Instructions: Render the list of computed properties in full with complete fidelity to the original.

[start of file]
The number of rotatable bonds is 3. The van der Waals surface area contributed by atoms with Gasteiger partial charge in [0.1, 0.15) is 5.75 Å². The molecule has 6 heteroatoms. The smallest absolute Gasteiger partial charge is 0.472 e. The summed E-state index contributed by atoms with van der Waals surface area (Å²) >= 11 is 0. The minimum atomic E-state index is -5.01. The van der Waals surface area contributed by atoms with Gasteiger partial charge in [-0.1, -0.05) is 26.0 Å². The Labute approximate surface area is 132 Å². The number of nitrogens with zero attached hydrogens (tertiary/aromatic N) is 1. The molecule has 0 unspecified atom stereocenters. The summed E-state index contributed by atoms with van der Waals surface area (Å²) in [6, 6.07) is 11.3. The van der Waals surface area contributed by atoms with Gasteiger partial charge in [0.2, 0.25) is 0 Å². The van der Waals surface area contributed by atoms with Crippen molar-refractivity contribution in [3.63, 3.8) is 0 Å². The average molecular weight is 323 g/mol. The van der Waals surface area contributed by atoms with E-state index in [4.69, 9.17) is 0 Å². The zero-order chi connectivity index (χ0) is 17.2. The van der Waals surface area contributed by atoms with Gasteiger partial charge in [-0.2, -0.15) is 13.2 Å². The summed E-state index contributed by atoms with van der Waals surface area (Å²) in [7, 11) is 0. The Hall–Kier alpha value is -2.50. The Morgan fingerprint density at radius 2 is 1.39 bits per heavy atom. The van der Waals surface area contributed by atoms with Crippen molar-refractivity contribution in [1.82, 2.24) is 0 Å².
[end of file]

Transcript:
The number of rotatable bonds is 3. The van der Waals surface area contributed by atoms with Gasteiger partial charge in [0.1, 0.15) is 5.75 Å². The molecule has 6 heteroatoms. The smallest absolute Gasteiger partial charge is 0.472 e. The summed E-state index contributed by atoms with van der Waals surface area (Å²) >= 11 is 0. The minimum atomic E-state index is -5.01. The van der Waals surface area contributed by atoms with Gasteiger partial charge in [-0.1, -0.05) is 26.0 Å². The Labute approximate surface area is 132 Å². The number of nitrogens with zero attached hydrogens (tertiary/aromatic N) is 1. The molecule has 0 unspecified atom stereocenters. The summed E-state index contributed by atoms with van der Waals surface area (Å²) in [6, 6.07) is 11.3. The van der Waals surface area contributed by atoms with Gasteiger partial charge in [0.2, 0.25) is 0 Å². The van der Waals surface area contributed by atoms with Crippen molar-refractivity contribution in [3.63, 3.8) is 0 Å². The average molecular weight is 323 g/mol. The van der Waals surface area contributed by atoms with E-state index in [4.69, 9.17) is 0 Å². The zero-order chi connectivity index (χ0) is 17.2. The van der Waals surface area contributed by atoms with Gasteiger partial charge in [-0.2, -0.15) is 13.2 Å². The summed E-state index contributed by atoms with van der Waals surface area (Å²) in [7, 11) is 0. The Hall–Kier alpha value is -2.50. The Morgan fingerprint density at radius 2 is 1.39 bits per heavy atom. The van der Waals surface area contributed by atoms with Crippen molar-refractivity contribution in [1.82, 2.24) is 0 Å².